In well over 40 years in the music business, Paul Gurvitz has done practically everything connected to fame except achieve it himself. He’s produced hit makers like Jodi Watley and the Fat Boys. As a musician, he and brother Adrian played in Ginger Baker’s most highly regarded post-Cream project, the Baker-Gurvitz Army, not to mention on two solo albums by Moody Blues drummer Graeme Edge. The Gurvitz brothers were also the driving force behind two of the most renowned late ‘60s/early ‘70s hard rock obscurities, Gun and the Three Man Army.
Gun, in fact, had a sizable UK hit in 1968 with “Race With the Devil”, which has since been covered by Houston Fearless, Black Oak Arkansas, Judas Priest, and Girlschool, among others. And before they were Gun, they were the Knack.
Not to be confused with the “My Sharona” guys on Capitol, the mid-‘60s California band that also recorded for Capitol, or even the ‘60s Argentinean beat combo known as the Knacks, this Knack hailed from Britain and started life as the Londoners in 1965, debuting with a rather ordinary single pairing covers of Elvis Presley’s “That’s My Desire” and Sam Cooke’s “Bring It on Home to Me” while playing an extended engagement at the legendary Star Club in Hamburg, Germany.
Renaming themselves the Knack after a Richard Lester movie upon returning to the UK the same year marked a turning point for the band, who went on to record six mostly solid singles over the next two years.
The a-side of the first was a gritty cover of the Kinks’ “Who’ll Be the Next in Line”, but the real excitement was on the flip, a stellar cover of the Clique’s “She Ain’t No Good” with strong Beatlesque harmonies. The Clique, incidentally, were not the US band who had hits later in the decade, but an obscure British beat band—though that obscurity didn’t prevent the Knack from covering yet another Clique song on their next single, “Time Time Time”, which was done as adeptly as the previous outing. The a-side, a beat remake of Hank Ballard and the Midnighters’ “It’s Love Baby (24 Hours a Day)”, was almost as good, featuring a brief-but-nifty guitar solo (presumably by Gurvitz).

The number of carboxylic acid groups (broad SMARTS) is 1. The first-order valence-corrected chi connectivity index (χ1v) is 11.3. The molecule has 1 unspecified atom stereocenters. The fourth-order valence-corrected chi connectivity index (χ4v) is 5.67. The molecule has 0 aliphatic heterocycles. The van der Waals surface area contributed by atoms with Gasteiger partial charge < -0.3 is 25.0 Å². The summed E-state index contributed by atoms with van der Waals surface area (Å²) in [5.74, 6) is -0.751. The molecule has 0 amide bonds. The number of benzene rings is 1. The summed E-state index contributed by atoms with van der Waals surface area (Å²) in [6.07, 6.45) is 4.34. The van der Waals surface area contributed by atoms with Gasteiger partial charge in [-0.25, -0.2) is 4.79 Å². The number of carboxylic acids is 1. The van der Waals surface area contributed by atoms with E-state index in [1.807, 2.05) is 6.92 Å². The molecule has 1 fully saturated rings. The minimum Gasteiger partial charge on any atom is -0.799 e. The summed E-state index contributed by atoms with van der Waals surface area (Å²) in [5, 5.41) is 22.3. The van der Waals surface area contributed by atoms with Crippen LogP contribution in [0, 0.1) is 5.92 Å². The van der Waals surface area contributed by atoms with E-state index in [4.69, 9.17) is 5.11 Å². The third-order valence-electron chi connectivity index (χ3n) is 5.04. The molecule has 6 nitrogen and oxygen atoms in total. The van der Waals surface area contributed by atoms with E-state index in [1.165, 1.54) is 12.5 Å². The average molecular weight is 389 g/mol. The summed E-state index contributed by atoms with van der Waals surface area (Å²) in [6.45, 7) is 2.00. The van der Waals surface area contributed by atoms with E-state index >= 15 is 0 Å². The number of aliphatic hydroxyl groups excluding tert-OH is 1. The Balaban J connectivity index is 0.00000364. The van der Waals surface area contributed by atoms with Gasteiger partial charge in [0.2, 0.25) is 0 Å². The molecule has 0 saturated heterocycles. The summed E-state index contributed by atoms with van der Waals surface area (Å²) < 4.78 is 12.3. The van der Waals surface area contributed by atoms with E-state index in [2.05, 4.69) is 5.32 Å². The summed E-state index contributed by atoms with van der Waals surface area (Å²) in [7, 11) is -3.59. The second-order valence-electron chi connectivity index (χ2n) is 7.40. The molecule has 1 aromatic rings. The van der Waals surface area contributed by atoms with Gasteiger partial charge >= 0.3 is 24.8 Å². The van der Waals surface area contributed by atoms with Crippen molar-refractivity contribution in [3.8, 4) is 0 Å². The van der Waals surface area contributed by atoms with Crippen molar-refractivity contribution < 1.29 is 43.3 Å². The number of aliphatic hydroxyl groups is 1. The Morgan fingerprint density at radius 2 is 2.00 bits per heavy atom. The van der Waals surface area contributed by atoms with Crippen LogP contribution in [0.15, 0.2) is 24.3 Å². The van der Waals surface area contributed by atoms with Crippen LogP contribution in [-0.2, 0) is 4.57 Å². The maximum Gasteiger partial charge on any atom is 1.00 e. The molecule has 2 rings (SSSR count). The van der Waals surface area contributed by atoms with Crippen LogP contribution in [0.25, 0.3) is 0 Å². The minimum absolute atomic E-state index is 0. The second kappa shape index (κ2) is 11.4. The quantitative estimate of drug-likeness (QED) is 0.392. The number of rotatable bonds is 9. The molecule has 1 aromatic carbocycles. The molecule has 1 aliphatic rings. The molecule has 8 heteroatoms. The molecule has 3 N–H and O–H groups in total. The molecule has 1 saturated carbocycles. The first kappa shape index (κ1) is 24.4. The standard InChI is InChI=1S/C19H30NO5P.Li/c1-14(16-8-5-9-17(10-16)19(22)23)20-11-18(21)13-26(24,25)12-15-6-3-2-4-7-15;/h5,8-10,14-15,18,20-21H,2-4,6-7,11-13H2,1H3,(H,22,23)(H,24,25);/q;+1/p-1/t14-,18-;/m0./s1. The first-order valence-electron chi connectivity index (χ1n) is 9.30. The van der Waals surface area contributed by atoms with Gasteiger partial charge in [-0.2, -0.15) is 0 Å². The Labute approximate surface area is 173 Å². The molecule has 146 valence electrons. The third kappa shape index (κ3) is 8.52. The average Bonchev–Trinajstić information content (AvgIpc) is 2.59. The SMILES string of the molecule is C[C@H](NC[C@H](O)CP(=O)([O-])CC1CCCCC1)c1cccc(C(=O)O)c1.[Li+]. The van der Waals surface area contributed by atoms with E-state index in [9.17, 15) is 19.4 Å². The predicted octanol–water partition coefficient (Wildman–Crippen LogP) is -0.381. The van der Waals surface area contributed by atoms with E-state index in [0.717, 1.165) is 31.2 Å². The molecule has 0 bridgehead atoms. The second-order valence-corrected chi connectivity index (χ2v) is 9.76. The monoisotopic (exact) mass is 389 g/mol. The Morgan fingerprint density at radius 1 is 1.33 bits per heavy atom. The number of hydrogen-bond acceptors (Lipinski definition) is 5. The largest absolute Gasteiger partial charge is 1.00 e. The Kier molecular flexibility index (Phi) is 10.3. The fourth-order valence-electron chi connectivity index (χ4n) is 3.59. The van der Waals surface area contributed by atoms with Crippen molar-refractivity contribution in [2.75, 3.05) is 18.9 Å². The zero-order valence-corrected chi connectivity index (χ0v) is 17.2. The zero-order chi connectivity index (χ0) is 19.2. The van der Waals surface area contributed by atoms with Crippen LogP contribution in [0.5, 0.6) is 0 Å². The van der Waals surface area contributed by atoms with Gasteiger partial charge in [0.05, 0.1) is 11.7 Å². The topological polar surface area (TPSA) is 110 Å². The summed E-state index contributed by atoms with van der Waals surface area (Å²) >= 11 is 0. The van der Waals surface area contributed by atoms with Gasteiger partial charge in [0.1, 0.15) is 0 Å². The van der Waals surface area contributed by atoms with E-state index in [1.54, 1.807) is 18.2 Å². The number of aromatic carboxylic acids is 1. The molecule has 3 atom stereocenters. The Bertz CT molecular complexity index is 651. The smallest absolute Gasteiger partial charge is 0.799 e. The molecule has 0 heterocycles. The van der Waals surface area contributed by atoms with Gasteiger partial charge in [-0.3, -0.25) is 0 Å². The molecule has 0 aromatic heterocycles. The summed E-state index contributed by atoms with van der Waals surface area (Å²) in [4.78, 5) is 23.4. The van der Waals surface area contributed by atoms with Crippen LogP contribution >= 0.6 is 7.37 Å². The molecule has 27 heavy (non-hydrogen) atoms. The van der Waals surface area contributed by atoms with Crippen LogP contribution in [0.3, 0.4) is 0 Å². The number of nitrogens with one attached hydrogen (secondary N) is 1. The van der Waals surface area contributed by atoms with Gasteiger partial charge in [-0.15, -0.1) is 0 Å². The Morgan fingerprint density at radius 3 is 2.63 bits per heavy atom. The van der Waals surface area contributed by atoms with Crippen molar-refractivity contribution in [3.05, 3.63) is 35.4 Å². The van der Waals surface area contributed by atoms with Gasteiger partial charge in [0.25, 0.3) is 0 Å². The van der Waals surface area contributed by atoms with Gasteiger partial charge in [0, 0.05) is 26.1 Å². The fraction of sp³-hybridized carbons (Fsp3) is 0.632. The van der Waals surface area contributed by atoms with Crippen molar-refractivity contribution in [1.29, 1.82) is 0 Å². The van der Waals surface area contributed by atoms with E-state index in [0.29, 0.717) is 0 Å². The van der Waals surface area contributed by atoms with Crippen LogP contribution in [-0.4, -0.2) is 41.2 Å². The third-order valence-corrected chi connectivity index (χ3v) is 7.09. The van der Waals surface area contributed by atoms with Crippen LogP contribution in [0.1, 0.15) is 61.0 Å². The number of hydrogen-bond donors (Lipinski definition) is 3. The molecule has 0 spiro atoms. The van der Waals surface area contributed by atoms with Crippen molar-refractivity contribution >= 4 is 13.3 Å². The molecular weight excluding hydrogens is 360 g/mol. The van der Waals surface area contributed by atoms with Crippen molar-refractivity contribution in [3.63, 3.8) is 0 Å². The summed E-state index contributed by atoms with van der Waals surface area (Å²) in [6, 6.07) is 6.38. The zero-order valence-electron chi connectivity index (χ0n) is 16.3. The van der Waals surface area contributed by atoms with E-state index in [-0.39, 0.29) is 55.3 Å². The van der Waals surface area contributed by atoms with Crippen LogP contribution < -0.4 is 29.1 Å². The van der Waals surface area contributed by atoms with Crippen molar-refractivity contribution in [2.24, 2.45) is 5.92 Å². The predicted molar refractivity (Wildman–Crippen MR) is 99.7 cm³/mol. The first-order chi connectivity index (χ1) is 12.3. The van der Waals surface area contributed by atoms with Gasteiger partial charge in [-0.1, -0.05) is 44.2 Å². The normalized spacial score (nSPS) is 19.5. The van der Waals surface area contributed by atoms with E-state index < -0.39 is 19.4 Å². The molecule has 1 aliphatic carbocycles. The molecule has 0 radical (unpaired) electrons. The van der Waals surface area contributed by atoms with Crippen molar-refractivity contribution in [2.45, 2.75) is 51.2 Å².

Unfortunately, the quality of the first two releases didn’t translate into sales, and the band was dropped by Decca—leading to four singles of varying quality for Piccadilly. Their commercial desperation manifested in passable but ordinary covers of two Lovin’ Spoonful hits, “Did You Ever Have to Make Up Your Mind?” and “Younger Girl”, and a lament of unknown origin called “Red Hearts”, but their quest also produced a first-rate harmony pop tune in “Save All My Love for Joey” (Joey being a girl). The buoyant beat of “Stop!” was also worthy, if perhaps out of date in the changing musical environment of 1966, a description that also fits their final single from 1967, “(Man from the) Marriage Guidance and Advice Bureau” backed with the band’s only released original, Gurvitz’s “Dolly Catcher Man”. Both the acoustic Rubber Soul-like pop of the a-side and the dreamy pop of the flip showed maturity, but with the rest of the UK dropping acid and/or plugging into fuzzboxes, it was hopelessly anachronistic, and being on a faltering label didn’t help.
The Knack, however, did branch into psychedelia on Gurvitz’s excellent (and previously unreleased) “Lights on the Wall”, a huge step forward from 1967 that signaled a new direction for the band. But with membership shuffling that ultimately brought in Adrian Gurvitz on guitar and Louis Farrell on drums as Paul switched to bass, that direction would be taken up by the rechristened Gun, not the Knack.
Gun were indeed the better of the two bands, but the Knack’s Time Time Time compilation is worth a listen for anyone seeking to dig deeper into British beat.